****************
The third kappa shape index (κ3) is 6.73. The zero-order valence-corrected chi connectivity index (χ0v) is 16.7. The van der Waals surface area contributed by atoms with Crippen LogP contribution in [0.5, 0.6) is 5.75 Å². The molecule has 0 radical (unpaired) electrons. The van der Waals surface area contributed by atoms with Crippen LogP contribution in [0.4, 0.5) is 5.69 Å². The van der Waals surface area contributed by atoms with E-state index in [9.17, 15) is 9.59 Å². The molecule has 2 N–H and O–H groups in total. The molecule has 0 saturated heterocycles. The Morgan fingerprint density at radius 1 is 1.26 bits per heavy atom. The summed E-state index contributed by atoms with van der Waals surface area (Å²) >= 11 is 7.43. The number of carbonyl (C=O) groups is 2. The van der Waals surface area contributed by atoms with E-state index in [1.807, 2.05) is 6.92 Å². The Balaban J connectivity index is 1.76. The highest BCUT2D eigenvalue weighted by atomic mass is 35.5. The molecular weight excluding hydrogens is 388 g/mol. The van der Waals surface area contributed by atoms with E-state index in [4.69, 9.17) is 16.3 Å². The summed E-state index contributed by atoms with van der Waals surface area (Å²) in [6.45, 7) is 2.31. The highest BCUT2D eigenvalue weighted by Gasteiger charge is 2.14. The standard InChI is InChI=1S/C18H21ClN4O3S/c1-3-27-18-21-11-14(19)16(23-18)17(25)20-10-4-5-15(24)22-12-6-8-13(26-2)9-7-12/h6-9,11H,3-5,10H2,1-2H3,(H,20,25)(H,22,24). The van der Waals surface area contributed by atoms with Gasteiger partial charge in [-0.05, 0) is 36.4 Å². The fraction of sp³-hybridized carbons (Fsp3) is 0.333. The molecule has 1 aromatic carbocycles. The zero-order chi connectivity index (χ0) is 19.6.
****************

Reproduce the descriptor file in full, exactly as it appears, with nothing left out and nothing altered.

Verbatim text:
The third kappa shape index (κ3) is 6.73. The zero-order valence-corrected chi connectivity index (χ0v) is 16.7. The van der Waals surface area contributed by atoms with Crippen LogP contribution in [0.5, 0.6) is 5.75 Å². The molecule has 0 radical (unpaired) electrons. The van der Waals surface area contributed by atoms with Crippen LogP contribution in [0.4, 0.5) is 5.69 Å². The van der Waals surface area contributed by atoms with E-state index in [9.17, 15) is 9.59 Å². The molecule has 2 N–H and O–H groups in total. The molecule has 0 saturated heterocycles. The Morgan fingerprint density at radius 1 is 1.26 bits per heavy atom. The summed E-state index contributed by atoms with van der Waals surface area (Å²) >= 11 is 7.43. The number of carbonyl (C=O) groups is 2. The van der Waals surface area contributed by atoms with E-state index in [1.807, 2.05) is 6.92 Å². The Balaban J connectivity index is 1.76. The highest BCUT2D eigenvalue weighted by atomic mass is 35.5. The molecular weight excluding hydrogens is 388 g/mol. The van der Waals surface area contributed by atoms with E-state index in [4.69, 9.17) is 16.3 Å². The summed E-state index contributed by atoms with van der Waals surface area (Å²) in [6.45, 7) is 2.31. The highest BCUT2D eigenvalue weighted by Gasteiger charge is 2.14. The standard InChI is InChI=1S/C18H21ClN4O3S/c1-3-27-18-21-11-14(19)16(23-18)17(25)20-10-4-5-15(24)22-12-6-8-13(26-2)9-7-12/h6-9,11H,3-5,10H2,1-2H3,(H,20,25)(H,22,24). The van der Waals surface area contributed by atoms with Gasteiger partial charge in [-0.05, 0) is 36.4 Å². The fraction of sp³-hybridized carbons (Fsp3) is 0.333. The molecule has 1 aromatic carbocycles. The zero-order chi connectivity index (χ0) is 19.6.